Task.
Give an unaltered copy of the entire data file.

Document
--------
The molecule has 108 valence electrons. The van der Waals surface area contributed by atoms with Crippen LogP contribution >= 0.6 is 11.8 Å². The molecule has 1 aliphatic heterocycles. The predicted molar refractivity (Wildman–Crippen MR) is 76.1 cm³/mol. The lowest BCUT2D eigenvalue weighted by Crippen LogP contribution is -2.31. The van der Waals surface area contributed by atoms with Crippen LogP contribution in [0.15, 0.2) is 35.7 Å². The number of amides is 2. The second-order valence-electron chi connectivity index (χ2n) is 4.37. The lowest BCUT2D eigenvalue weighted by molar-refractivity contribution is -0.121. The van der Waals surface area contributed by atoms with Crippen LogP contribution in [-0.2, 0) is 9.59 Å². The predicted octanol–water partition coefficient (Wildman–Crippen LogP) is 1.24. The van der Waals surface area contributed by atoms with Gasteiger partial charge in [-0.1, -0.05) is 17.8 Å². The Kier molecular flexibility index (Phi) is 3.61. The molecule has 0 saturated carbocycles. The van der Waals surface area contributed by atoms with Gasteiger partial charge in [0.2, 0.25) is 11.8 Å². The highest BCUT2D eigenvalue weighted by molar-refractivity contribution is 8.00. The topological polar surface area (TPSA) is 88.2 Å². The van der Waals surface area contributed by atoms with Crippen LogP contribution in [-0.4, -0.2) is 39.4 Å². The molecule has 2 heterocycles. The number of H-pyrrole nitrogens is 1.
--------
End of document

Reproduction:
The molecule has 108 valence electrons. The van der Waals surface area contributed by atoms with Crippen LogP contribution >= 0.6 is 11.8 Å². The molecule has 1 aliphatic heterocycles. The predicted molar refractivity (Wildman–Crippen MR) is 76.1 cm³/mol. The lowest BCUT2D eigenvalue weighted by Crippen LogP contribution is -2.31. The van der Waals surface area contributed by atoms with Crippen LogP contribution in [0.15, 0.2) is 35.7 Å². The number of amides is 2. The second-order valence-electron chi connectivity index (χ2n) is 4.37. The lowest BCUT2D eigenvalue weighted by molar-refractivity contribution is -0.121. The van der Waals surface area contributed by atoms with Crippen LogP contribution in [-0.2, 0) is 9.59 Å². The predicted octanol–water partition coefficient (Wildman–Crippen LogP) is 1.24. The van der Waals surface area contributed by atoms with Gasteiger partial charge in [-0.1, -0.05) is 17.8 Å². The Kier molecular flexibility index (Phi) is 3.61. The molecule has 0 saturated carbocycles. The van der Waals surface area contributed by atoms with Gasteiger partial charge in [0.2, 0.25) is 11.8 Å². The highest BCUT2D eigenvalue weighted by molar-refractivity contribution is 8.00. The topological polar surface area (TPSA) is 88.2 Å². The van der Waals surface area contributed by atoms with Crippen LogP contribution in [-0.4, -0.2) is 39.4 Å². The molecule has 2 heterocycles. The number of H-pyrrole nitrogens is 1.